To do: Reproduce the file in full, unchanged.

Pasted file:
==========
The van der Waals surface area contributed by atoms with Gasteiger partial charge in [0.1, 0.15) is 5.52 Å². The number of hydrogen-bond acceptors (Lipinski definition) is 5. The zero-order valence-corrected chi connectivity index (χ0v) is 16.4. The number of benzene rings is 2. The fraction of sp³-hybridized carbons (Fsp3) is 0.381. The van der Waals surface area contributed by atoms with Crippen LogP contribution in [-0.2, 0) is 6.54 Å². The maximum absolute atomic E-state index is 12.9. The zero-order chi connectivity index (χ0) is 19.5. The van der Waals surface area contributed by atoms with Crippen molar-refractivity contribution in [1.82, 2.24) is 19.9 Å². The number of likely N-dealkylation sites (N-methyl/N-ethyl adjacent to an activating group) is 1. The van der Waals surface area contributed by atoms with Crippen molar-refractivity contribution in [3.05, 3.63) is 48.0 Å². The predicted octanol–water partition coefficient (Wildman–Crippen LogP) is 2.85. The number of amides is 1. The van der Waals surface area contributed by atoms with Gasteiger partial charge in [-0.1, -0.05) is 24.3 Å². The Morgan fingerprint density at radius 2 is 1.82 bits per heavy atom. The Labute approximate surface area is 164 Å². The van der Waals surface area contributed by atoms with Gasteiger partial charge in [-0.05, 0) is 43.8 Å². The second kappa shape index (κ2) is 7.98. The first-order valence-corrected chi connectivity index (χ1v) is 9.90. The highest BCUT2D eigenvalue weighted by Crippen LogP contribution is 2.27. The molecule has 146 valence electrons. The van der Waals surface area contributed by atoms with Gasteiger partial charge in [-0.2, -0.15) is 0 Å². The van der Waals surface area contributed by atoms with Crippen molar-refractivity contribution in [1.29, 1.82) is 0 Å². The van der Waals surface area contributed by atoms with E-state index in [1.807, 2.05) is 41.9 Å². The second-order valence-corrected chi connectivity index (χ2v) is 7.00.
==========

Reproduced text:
The van der Waals surface area contributed by atoms with Gasteiger partial charge in [0.1, 0.15) is 5.52 Å². The number of hydrogen-bond acceptors (Lipinski definition) is 5. The zero-order valence-corrected chi connectivity index (χ0v) is 16.4. The number of benzene rings is 2. The fraction of sp³-hybridized carbons (Fsp3) is 0.381. The van der Waals surface area contributed by atoms with Crippen LogP contribution in [-0.2, 0) is 6.54 Å². The maximum absolute atomic E-state index is 12.9. The zero-order chi connectivity index (χ0) is 19.5. The van der Waals surface area contributed by atoms with Crippen molar-refractivity contribution in [1.82, 2.24) is 19.9 Å². The number of likely N-dealkylation sites (N-methyl/N-ethyl adjacent to an activating group) is 1. The van der Waals surface area contributed by atoms with Crippen molar-refractivity contribution in [3.05, 3.63) is 48.0 Å². The predicted octanol–water partition coefficient (Wildman–Crippen LogP) is 2.85. The number of amides is 1. The van der Waals surface area contributed by atoms with Gasteiger partial charge in [-0.1, -0.05) is 24.3 Å². The Morgan fingerprint density at radius 2 is 1.82 bits per heavy atom. The Labute approximate surface area is 164 Å². The van der Waals surface area contributed by atoms with Gasteiger partial charge in [-0.05, 0) is 43.8 Å². The second kappa shape index (κ2) is 7.98. The first-order valence-corrected chi connectivity index (χ1v) is 9.90. The highest BCUT2D eigenvalue weighted by Crippen LogP contribution is 2.27. The molecule has 146 valence electrons. The van der Waals surface area contributed by atoms with Gasteiger partial charge in [-0.2, -0.15) is 0 Å². The van der Waals surface area contributed by atoms with Crippen molar-refractivity contribution in [1.29, 1.82) is 0 Å². The van der Waals surface area contributed by atoms with E-state index in [1.807, 2.05) is 41.9 Å². The second-order valence-corrected chi connectivity index (χ2v) is 7.00.